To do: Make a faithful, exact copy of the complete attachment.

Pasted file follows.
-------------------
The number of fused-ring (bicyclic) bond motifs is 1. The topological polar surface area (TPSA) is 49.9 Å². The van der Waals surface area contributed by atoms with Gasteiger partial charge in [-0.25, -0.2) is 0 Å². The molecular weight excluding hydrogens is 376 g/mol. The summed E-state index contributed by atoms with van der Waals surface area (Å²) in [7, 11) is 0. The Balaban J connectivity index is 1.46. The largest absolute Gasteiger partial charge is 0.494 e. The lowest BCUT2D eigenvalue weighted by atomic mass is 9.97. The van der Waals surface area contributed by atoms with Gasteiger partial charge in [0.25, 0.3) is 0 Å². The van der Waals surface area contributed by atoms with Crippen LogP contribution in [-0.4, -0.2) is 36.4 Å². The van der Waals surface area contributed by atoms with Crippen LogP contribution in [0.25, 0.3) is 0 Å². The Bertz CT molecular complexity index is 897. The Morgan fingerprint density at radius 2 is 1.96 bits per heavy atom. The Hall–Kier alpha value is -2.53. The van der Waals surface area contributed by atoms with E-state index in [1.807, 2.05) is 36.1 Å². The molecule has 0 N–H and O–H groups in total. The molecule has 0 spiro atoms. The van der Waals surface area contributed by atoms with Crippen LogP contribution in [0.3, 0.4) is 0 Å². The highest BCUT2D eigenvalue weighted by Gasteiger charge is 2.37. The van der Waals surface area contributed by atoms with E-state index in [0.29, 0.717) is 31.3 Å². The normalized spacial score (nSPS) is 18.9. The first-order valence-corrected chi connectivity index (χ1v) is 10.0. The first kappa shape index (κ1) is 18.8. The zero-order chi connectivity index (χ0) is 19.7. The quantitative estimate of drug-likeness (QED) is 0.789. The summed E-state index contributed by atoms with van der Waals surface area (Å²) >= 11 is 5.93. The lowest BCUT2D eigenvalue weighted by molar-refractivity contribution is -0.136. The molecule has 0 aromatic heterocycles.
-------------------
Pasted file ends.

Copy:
The number of fused-ring (bicyclic) bond motifs is 1. The topological polar surface area (TPSA) is 49.9 Å². The van der Waals surface area contributed by atoms with Gasteiger partial charge in [-0.25, -0.2) is 0 Å². The molecular weight excluding hydrogens is 376 g/mol. The summed E-state index contributed by atoms with van der Waals surface area (Å²) in [7, 11) is 0. The Balaban J connectivity index is 1.46. The largest absolute Gasteiger partial charge is 0.494 e. The lowest BCUT2D eigenvalue weighted by atomic mass is 9.97. The van der Waals surface area contributed by atoms with Gasteiger partial charge in [0.25, 0.3) is 0 Å². The van der Waals surface area contributed by atoms with Crippen LogP contribution in [-0.4, -0.2) is 36.4 Å². The van der Waals surface area contributed by atoms with Crippen LogP contribution in [0.25, 0.3) is 0 Å². The Bertz CT molecular complexity index is 897. The Morgan fingerprint density at radius 2 is 1.96 bits per heavy atom. The Hall–Kier alpha value is -2.53. The van der Waals surface area contributed by atoms with E-state index in [1.807, 2.05) is 36.1 Å². The molecule has 0 N–H and O–H groups in total. The molecule has 0 spiro atoms. The van der Waals surface area contributed by atoms with Crippen LogP contribution in [0.3, 0.4) is 0 Å². The highest BCUT2D eigenvalue weighted by Gasteiger charge is 2.37. The van der Waals surface area contributed by atoms with E-state index in [0.29, 0.717) is 31.3 Å². The normalized spacial score (nSPS) is 18.9. The first-order valence-corrected chi connectivity index (χ1v) is 10.0. The first kappa shape index (κ1) is 18.8. The zero-order chi connectivity index (χ0) is 19.7. The quantitative estimate of drug-likeness (QED) is 0.789. The summed E-state index contributed by atoms with van der Waals surface area (Å²) >= 11 is 5.93. The lowest BCUT2D eigenvalue weighted by molar-refractivity contribution is -0.136. The molecule has 0 aromatic heterocycles.